“Serving Yourself a Pause”

What is Your Hunger Telling You?

School starts this week—for me, a middle school English teacher. The kids arrive virtually next month, so this is the time we educators start to ensure all of our academic ducks are in a row.

There is an uneasiness that often comes with the unknown, and virtual teaching in the midst of our pandemic is no exception. How will I effectively reach my new students? How will I effectively engage and connect with these young minds I have the gift and responsibility of educating?

Last week’s post focused on the magic-like pleasure experienced when embracing your passion. The example I shared was my love of writing and acting—a venture I reveled in manifesting and sharing with you on my YouTube channel.

Sometimes, we can get so caught up in a creative endeavor, we lose sight of the bigger picture. Last week, I was so hungry to combine my passion for writing and acting that I lost sight of the bigger picture: the optic and auditory effects of my comedic characters on the audience. 

My characters were meant to connect us, to create belly laughs and to promote my book. In my hunger to tickle your funny bone, I inadvertently eclipsed the gravitas of my book. So, I’ve taken the comedic characters down from my YouTube channel (I did keep my dear Sylvia Richmond. They may resurface as they were or in future comedic bits on a separate channel—apart from my book. I’m not sure where I want to go with them—and that’s okay. Like all of us, I’m learning as I go in this surreal experience called life.

The Friendship Diet is a book that focuses on the deep connection between our edible and emotional nutrition regarding our personal relationships. This includes our relationship—first and foremost—with ourselves. Today I write to you, aware that my emotional hunger is telling me to serve myself a heaping plate of pause, of rest, of time. My students deserve a teacher who is focused and hungry to educate and inspire her students. 

Whatever is happening in your life right now, if you are feeling overwhelmed and like the figurative walls are closing in on you, it’s more than okay—no, it’s vital that you serve yourself a pause dish. When we serve ourselves a pause dish, we are better serving others.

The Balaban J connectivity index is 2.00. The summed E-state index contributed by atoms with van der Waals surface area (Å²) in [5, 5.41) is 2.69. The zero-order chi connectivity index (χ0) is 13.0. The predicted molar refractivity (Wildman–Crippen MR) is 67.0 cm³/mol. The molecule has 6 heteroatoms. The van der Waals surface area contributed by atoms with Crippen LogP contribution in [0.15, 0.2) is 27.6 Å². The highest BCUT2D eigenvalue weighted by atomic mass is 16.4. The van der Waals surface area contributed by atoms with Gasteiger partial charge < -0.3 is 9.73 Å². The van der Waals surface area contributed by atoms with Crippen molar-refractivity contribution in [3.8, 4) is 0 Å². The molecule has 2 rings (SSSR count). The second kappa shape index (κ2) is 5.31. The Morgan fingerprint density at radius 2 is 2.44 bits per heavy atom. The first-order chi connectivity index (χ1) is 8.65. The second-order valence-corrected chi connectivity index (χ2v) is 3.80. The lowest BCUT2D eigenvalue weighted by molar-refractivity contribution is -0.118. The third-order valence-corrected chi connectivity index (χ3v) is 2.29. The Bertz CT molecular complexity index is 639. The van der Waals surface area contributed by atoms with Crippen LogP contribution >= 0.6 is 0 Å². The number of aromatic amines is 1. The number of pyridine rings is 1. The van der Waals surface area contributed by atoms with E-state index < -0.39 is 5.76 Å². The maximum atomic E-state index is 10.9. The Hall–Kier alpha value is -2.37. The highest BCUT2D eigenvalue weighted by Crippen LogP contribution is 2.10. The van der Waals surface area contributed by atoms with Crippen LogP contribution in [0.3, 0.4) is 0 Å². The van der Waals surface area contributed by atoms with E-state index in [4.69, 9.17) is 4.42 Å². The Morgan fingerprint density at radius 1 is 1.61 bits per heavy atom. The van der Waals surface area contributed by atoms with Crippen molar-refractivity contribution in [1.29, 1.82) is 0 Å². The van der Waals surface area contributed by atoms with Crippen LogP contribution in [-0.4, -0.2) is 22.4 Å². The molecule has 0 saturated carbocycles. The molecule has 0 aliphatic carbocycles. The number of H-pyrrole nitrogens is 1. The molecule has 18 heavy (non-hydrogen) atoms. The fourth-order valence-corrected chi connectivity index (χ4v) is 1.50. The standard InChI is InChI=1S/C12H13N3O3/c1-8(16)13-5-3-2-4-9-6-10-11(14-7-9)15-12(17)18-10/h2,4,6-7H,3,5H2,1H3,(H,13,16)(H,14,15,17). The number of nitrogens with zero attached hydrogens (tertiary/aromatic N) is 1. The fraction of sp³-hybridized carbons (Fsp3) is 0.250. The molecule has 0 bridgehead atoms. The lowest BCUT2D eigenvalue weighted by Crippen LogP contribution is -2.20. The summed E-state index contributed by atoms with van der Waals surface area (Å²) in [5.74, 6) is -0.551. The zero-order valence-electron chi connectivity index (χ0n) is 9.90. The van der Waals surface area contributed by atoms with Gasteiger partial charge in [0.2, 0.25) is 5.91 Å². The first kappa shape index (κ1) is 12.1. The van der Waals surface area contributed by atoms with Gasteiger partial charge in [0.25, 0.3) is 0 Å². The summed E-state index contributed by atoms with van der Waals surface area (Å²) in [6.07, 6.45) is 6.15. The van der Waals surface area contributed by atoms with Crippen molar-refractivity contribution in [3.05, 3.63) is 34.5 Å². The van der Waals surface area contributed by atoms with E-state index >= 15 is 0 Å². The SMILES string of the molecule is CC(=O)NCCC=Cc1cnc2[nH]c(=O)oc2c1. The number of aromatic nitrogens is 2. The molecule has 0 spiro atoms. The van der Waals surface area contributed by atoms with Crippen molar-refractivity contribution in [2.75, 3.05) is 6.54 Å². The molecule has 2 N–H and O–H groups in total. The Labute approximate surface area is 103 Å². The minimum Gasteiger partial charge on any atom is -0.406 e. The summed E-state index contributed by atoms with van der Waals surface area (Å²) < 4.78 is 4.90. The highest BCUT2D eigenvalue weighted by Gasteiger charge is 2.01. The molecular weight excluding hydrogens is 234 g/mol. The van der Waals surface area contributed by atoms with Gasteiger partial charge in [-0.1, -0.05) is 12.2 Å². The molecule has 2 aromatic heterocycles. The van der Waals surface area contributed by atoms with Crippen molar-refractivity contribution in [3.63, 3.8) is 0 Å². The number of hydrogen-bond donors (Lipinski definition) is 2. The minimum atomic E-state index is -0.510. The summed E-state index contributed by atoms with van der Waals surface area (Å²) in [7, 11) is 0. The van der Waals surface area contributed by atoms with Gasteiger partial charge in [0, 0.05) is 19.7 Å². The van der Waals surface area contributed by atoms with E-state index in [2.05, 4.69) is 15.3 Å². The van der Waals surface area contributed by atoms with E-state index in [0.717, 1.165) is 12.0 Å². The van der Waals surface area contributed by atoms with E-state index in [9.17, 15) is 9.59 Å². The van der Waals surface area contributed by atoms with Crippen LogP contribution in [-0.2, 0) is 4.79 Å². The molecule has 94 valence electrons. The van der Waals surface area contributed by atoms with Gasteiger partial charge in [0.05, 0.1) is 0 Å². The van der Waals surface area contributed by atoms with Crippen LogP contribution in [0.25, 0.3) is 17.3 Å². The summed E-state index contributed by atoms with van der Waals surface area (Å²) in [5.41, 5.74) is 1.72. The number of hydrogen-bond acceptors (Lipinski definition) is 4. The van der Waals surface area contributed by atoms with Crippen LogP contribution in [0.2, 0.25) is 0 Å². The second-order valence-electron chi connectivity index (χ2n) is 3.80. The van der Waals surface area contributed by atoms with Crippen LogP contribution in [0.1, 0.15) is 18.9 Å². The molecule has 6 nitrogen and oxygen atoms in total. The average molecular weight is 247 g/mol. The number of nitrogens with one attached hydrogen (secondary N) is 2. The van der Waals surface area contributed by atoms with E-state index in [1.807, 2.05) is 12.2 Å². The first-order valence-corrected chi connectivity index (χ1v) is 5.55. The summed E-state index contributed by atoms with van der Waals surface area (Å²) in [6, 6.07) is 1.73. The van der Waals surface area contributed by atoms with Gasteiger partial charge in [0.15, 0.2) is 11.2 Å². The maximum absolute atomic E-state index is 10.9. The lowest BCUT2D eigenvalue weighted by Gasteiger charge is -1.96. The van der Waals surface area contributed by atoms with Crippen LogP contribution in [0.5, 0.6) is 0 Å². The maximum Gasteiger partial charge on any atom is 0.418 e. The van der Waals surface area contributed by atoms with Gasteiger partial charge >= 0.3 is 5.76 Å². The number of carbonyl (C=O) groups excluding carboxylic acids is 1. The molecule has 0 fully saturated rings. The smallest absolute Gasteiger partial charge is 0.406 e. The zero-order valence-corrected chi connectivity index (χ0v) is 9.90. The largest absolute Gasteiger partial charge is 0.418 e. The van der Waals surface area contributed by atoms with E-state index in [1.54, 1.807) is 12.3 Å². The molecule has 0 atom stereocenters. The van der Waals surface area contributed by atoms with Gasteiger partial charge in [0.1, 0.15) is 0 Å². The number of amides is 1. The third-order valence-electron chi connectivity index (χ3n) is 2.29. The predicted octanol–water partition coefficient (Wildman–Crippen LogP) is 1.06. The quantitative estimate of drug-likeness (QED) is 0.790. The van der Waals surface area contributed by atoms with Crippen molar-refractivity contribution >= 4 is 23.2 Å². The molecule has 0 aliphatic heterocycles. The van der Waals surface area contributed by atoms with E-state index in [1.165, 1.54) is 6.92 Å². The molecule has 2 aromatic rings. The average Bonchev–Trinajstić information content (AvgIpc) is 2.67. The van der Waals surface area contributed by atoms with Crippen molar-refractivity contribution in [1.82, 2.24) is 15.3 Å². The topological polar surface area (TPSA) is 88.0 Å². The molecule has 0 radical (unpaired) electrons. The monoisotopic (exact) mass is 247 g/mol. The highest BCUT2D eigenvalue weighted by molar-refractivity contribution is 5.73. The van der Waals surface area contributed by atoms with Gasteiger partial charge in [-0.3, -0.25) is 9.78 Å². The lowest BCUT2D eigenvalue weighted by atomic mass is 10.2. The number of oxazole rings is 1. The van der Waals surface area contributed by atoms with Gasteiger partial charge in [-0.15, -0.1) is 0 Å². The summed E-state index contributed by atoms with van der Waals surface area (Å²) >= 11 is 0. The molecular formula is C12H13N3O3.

Ingredients for Success

Everyone’s definition of success is different; the key is to discovering YOURS

Back in the day (1980’s), before social media existed and heading online meant you were literally waiting in an actual store until it was your turn at the register, I spent oodles of pleasurable moments creating characters and acting them out for family and friends. Summers were spent rehearsing SNL-inspired scenes with friends in a musty basement and then “wowing” our peers and family members with a show in someone’s willing backyard.

Creating characters on the page and then bringing them to life filled me with an intense and lasting pleasure. Hearing the laughter from the crowd, palpably knowing that what my friends and I had plucked from the vortex of our minds had made such joy possible, was a true high.

The pandemic has caused many of us to not only physically retreat but spiritually reflect as well. We are challenged to consider alternate ways of life as we know it and, by extension, pushed to ponder new ways of living. Author and entrepreneur extraordinaire, Ronne Brown (From Mopping Floors to Making Millions on Instagram), articulates a mid-life crisis shift that often occurs at sixty; with our pandemic, this mid-life “alert” seems to be occurring at any age:

“You’re at the ‘sorry, but I’m not going out like that phase.’ You have faked it for the last…years because you were afraid…. Now, you’re at a place where you feel like, you know what, ‘Screw that.’ You begin to tell yourself, ‘I am really going to focus on that passion before they put me to the ground.’”

I love teaching. I love writing. I love acting. So why do I need to pigeonhole myself into one-size-fits-all category? Why can’t I create a path that combines my passions?

A book’s success is not dependent on a quality book alone. It requires savvy social media skills, persistence, out-of-the-box marketing…and REVIEWS.

So I thought: that little girl, who still resides in me, misses acting so very much. And The Friendship Dietneeds reviews. Why not combine my two loves: creating characters who review The Friendship Diet?

Enter, my brand (no pun-intend;-) new YouTube Channel:

https://www.youtube.com/channel/UCF7fUS-FGfbg8jLPtnKJj5g?view_as=subscriber

Determining the “right” ingredients to success greatly depends on your definition of success. For me, success means living an authentic life. This includes living my passion. For someone else, success might mean gobs of money in the bank; for yet another person, success might mean an organized life.

Once we possess a clear awareness of what success looks like for ourselves, we can take action and choose “ingredients” that bring us closer to living that definition of success.

Regardless of the potential answers to our collective definitions of success, when we look for the quality of what success means, the outer effects of that success become significantly less important. For example: success for me is living authentically. By promoting my writing through performing, I am living authentically, on my terms. The by-product of this action isn’t something I can control, nor does it determine my motivation.

When we look within for the ingredients that drive our definition of success, we will find a dish that always satisfies.